PORT ANGELES – The Composite Recycling Technology Center (CRTC) in Port Angeles is once again breaking ground with cutting edge technology, and they’ve pledged to use their latest product to benefit local homeless veterans.

CRTC has entered into an agreement with Pennies For Quarters to construct 24 tiny homes utilizing their Advanced Cross Laminated Timber (ACLT) System.

CEO David Walter and Pennies For Quarters founder Matt Rainwater stopped by the Todd Ortloff Show to announce the new partnership. Walter described for us the concept.

“The idea here is this is what we call our Advanced CLT, what we’re able to take coastal western hemlock, and it’s not typically used a lot in building materials. It’s a beautiful tree but it grows really fast and so it’s not super strong and so it gets used in kind of less value applications. We said, okay, how could we better utilize that that species? And we take it through what’s called a thermal modification process where you basically take it up to 400 degrees Fahrenheit, but without oxygen, so it doesn’t burn. Its in the presence of nitrogen, and it really densifies the wood. It burns off the sugars in the lignin. So now it’s not attractive to termites and it’s a lot more rot-resistant. The challenge then is it’s not as strong as it should be and that’s where the carbon fiber comes in. And so we insert carbon fiber into those panels as a part of the CLT and now we have a super strong, super stiff wall panel that goes up really quick.”

The patent pending Advanced CLT system provides for very fast construction as each tiny home can be built in less than 3 days once the foundation is in place. The tiny homes will be highly energy efficient with R-32 in the walls and R-40 in the ceiling.

The 24 homes, ranging in size from 240 to 400 square feet, will be constructed on the 7-acre Devanny Lane parcel that Pennies For Quarters owns near Fairchild Airport.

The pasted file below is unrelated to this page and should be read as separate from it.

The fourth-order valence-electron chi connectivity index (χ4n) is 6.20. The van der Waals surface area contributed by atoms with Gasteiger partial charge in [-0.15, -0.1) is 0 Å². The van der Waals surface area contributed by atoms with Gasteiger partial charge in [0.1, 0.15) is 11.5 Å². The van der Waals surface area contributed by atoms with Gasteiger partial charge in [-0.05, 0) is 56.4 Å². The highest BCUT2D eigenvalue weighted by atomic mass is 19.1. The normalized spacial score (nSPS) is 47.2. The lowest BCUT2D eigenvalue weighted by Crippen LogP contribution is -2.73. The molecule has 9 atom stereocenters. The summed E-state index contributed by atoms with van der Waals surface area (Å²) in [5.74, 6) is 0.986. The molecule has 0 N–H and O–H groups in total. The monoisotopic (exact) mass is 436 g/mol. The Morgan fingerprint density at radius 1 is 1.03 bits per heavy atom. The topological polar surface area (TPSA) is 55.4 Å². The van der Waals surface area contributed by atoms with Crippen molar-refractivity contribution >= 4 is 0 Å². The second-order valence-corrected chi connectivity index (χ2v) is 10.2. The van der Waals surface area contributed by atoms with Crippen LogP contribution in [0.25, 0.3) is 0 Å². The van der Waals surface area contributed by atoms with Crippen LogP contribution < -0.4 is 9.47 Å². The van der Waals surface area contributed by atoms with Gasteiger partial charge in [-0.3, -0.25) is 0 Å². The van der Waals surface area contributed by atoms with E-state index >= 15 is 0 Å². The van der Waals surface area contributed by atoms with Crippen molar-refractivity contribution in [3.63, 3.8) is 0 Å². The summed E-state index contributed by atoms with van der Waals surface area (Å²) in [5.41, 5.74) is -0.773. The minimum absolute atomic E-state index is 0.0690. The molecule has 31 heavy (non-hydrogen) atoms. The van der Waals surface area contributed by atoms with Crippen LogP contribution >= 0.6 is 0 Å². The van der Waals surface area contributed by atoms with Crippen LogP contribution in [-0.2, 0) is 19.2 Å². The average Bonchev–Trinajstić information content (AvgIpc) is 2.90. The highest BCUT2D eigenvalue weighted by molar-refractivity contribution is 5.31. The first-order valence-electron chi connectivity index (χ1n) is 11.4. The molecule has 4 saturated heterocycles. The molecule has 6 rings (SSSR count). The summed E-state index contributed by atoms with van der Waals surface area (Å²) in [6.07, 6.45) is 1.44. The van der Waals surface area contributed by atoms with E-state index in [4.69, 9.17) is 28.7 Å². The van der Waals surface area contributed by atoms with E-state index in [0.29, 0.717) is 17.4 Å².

Rainwater is currently working on fundraising to pay for the homes, site development, and outreach to the area’s neighbors to reassure them about the project.

“When people hear about homeless people are moving in next door, they’re going to be afraid “tent city” or something along those lines, and that’s not what this is going to be at all. You know, as we move forward with CRTC and start building the tiny homes, the look on this is just amazing. The interiors here, you’re not going to have to have drywall, we’re not going to have to have two by fours. The walls are going to go up, the interior going to be wood and this stuff is incredibly sturdy. And that’s one of the things that we were looking at. This will help us on maintenance costs. The stuff is going to be around a long time. These are going to be tiny houses that are actually livable, because the people that are going to be the clients there are going to be living there for up to two years while they get their lives back on track. And it’s going to be a really nice situation. It’s going to be 240 square feet for a veteran and a significant other, 400 square feet for a tiny house for a family of four. So there’s gonna be a mix and match of that going on on the property.”

Walter says the benefits of producing the company’s new building materials will reach well beyond this one project.

“So it’s not only a sustainability mission, but we’re creating jobs at the same time because it’s going to take people to be able to put these together. Whether you’re on the construction side or whether you’re on the carbon fiber side or whether you’re on the thermal modification side. But I mean we envision seeing a small thermal modification facility here that can make this wood. That can be basically take the timber from the coast, thermally modify it, it can be used for siding, flooring, decking, it replaces pressure treated lumber, and it can also go into a cross laminated timber. So it’s a really good application.”

Rainwater says he hopes to have his first model home to show off sometime in the near future.

“We’re hoping to have a model tiny home built soon after we secure the funding and we’ll have it stored someplace so that people can go by take a look at it. And we get that question a lot. “Do you have a model?” You know, everybody’s seeing the tiny house on the trailer that we have, like, “is this what it’s going to look like?” And my answer is no, that’s really just our traveling billboard, so people know what we’re doing. But now they’re going to have some place to where potential donors or investors, we can set up a meeting time and place and let them look at it.”

Those interested in making a donation to the project to help homeless veterans can do so at the Pennies For Quarters website at penniesforquarters.org/donate/

Photo: Dave Walter, CEO of the CRTC and Matthew Rainwater, Founder and President of Pennies For Quarters, stand in front of an advanced CLT panel at the CRTC’s headquarters in Port Angeles.